by Rick K. for webBikeWorld
Book Reviews Index
Here's another fascinating read from our friends at
It's the story of a veritable 20th Century Renaissance
man of the sort that no longer exists, from the days when "ships were
wood and men were iron".
Sidecar racing is one of the most exciting sports on the
planet, and for some strange reason, it has also remained one of the
Stan Dibben may be most famous for his exploits in the
"chair", as the sidecar is called, but his was a very full life indeed,
with more adventure packed in to his multiple careers than any
half-dozen "normal" lives.
So although this is a story about his sidecar racing
exploits, it's also a very interesting look back to a time when, with a
little bit of luck and a lot of guts, the whole wide world was an open
book and destiny was something you made for yourself.
Dibben was a young 14 when the war started, and it was
still going when he rather inadvertently joined the Royal Navy. He
was working as an electrician's apprentice -- a "reserved occupation"
that would have kept him out of the fight -- but he volunteered for what
must have seemed a romantic stint in the Royal Air Force. He was
quickly rejected, but since he volunteered, he was now fair game for a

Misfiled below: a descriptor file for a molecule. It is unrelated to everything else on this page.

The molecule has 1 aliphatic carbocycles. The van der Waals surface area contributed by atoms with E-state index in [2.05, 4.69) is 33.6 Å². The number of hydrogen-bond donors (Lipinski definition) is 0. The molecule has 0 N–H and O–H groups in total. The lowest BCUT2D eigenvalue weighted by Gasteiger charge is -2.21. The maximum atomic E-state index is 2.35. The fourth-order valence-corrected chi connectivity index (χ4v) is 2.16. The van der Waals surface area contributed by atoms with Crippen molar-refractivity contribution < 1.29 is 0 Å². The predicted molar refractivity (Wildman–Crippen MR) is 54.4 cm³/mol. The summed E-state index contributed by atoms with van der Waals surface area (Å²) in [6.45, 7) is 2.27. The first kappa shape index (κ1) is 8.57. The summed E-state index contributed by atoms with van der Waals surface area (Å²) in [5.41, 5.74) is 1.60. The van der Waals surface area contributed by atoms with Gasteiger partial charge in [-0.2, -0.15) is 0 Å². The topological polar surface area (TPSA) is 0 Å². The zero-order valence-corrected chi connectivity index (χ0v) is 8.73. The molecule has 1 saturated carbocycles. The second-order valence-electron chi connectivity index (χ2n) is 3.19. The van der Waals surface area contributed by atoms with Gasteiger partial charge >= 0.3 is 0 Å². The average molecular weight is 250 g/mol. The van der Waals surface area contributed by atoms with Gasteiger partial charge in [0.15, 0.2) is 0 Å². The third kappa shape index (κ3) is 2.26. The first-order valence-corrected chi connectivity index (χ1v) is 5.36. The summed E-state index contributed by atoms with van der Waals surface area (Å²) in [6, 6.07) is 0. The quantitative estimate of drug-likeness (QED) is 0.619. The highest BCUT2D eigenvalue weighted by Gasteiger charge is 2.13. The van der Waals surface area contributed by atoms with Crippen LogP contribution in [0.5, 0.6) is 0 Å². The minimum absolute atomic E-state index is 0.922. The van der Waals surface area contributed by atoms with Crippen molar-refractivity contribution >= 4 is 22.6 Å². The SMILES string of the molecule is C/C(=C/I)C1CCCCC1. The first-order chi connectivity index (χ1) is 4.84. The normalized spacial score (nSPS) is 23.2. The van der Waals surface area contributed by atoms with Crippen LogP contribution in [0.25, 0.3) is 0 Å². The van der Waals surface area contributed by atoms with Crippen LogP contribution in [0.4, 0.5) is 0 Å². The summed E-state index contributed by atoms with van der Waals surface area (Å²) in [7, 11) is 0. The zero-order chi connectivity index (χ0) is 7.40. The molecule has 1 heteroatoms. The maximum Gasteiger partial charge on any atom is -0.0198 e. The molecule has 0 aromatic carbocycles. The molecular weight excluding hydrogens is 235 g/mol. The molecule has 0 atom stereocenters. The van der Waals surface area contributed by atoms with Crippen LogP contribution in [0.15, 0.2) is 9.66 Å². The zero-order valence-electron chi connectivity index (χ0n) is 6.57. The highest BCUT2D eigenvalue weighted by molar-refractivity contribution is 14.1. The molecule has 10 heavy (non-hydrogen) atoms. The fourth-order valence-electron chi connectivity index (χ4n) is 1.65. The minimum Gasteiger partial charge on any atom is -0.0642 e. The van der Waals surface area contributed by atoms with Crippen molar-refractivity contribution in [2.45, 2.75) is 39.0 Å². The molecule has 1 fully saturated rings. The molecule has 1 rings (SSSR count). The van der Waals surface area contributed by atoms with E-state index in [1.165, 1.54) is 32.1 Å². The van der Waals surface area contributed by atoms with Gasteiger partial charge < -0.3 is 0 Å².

In the meantime, his motorbike career was launched by a
visiting soldier-motorcyclist who gave him rides and then taught him to
pilot his 250 cc OK-Supreme motorbike.
Next was a brief stop in Canada, a career as a trumpet
player and then a return to England and a chance trip to the Isle of Man
TT races forged his next move into the motorcycle industry.
A job with BSA building a racing bikes; then as a test
rider putting on an incredible 400 miles per day (back in the days of
two-lane roads) and a request to lay in a sidecar to check the
suspension started his famous career as a sidecar rider.
The book includes some great photographs from Dibben's
collection, including many photos of racing across Europe in the
post-war years. Sidecar racing is one of the most incredible
motorsports to witness, but anyone who enjoys hanging untethered off the
chair is beyond brave. Curbs flashing by inches from your skull at
100+ MPH is not my idea of fun!
Connections brought Dibben a job with Donald Campbell
and the Bluebird land speed record racer. There are some great
color photos of that project included in the book.
From there it was on to yet another career, this time
promoting and distributing a new product in the UK: NGK spark plugs.
And he wasn't done yet -- after that, he designed, of all things, a new
type of supermarket shopping basket wheel mechanism; got his ride in an
airplane; rode the sidecar again in 2007 -- at age 82! -- and his
current goal is to do the 50m breaststroke in 60 seconds.
Pretty amazing stuff in this easy-to-read, 128 page
book. Dibben had many opportunities and some luck and created a
swashbuckling life of the sort that just doesn't seem to happen in our
homogenized 21st Century economy. His refreshing and optimistic
outlook on life is definitely something to consider.
Thanks to Panther Publishing for bringing us this story;
without them the world would probably have forgotten Stan Dibben and his
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